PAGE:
continuing enjoyment of luxury, while significantly reducing GHG
emissions. We are also mindful of the following needs of a source of
energy for automobile transportation.
a) Availability on the highways (b) Ability to purchase in quantities
to match the available financial resources (c) Ability to quantify the
amount received (d) Time for replenishment shall be in line with petrol
filling time. (e) The dashboard shall indicate (i)distance that could be
travelled with currently available resource amount or (ii) the amount
available (f) Match with currently available vehicles.
According to the National Geographic of September, 2009, total power
needs of the humans on earth is approximately 16 terawatts (16 trillion
watt). In 2020 it is expected to grow to 20 terawatts and the sunshine
on the solid part of the earth is 120,000 terawatts.
This is a clear indication of how much potential solar power has in
meeting our requirements. As we indicated in our original interview with
Ceylon Daily News on September 2, 2008 building of solar panel (Photo
Voltaic) extractors on highways is technically viable, financially
feasible, globally equitable. We, in an open letter to Barack Obama
President of United States as published in Asian Tribune of April 28,
2009 requested the US President to shape his infrastructure development
projects bearing this suggestion also in mind. In fact in his inaugural
address itself, the US President promised to harness the sun, the winds
and the soil to fuel our cars and run our factories.
As we mentioned in our original article, the photovoltaic extractor
collection efficiencies are increasing and as we reach 25 percent
efficiency these projects become very viable. Newer material to be used
as collectors with high collection efficiency, lighter weights and
easier installations are being developed all the time.
We, Sri Lankans, are in a way fortunate that we have very high
quality silica in significant quantities and silica is a material which
is used as raw material in the manufacture of photovoltaic solar panels,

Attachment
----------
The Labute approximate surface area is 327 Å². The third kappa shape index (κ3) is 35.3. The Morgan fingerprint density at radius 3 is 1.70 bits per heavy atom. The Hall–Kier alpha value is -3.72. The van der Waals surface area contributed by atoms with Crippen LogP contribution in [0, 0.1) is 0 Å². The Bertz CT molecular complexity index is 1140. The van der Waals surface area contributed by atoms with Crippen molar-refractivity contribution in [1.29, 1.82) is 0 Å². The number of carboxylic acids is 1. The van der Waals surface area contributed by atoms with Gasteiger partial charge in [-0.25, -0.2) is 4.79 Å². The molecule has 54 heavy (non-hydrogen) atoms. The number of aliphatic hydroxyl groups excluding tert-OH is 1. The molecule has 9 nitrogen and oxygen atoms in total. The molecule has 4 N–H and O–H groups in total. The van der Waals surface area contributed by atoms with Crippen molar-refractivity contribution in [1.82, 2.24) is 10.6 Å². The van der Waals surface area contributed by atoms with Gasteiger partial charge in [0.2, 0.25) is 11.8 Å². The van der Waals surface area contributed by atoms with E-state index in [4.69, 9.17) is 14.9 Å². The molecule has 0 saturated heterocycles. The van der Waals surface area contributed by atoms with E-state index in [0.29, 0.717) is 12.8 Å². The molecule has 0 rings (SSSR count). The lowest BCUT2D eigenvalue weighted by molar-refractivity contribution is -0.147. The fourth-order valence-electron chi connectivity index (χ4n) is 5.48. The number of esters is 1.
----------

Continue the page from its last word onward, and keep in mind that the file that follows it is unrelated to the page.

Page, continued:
of course, newer panels with higher efficiencies use other raw material
In order to evaluate the pros and cons of this proposal vis a vis
other options we carried out a decision analysis exercise using Pugh
Matrix and the outcome is given below. In this we have considered five
different options outside the current fossil fuel oil driven automobiles
and used 10 criteria which we thought would be relevant and appropriate.
The options considered are given below.
Option A - Grow different types of plants which would produce crops
containing hydrocarbons to be processed to yield combustible liquids.
Option B - Use a battery to create power for the automobile and this
battery needs to be charged at home after running for a specific number
Option C - Here again the automobile is powered by a battery which
gets charged using solar panels fixed on the automobile itself.
Option D - Use hydrogen, generated from LNG or other sources as the
Option E - This is what we propose and the proposal has the following
a. The Automobile is driven by a battery, but the automobile has more
than one battery and these batteries do get discharged/utilized
b. The highways do have solar panels laid above and along the highway
and these panels are connected to battery sheds situated at a distance
of about two km from each other wherein the batteries are charged using
power from the solar panels. This does not mean that you have to change
the battery every two kms; in fact today’s batteries can do upto about
200 kms/per battery without recharging.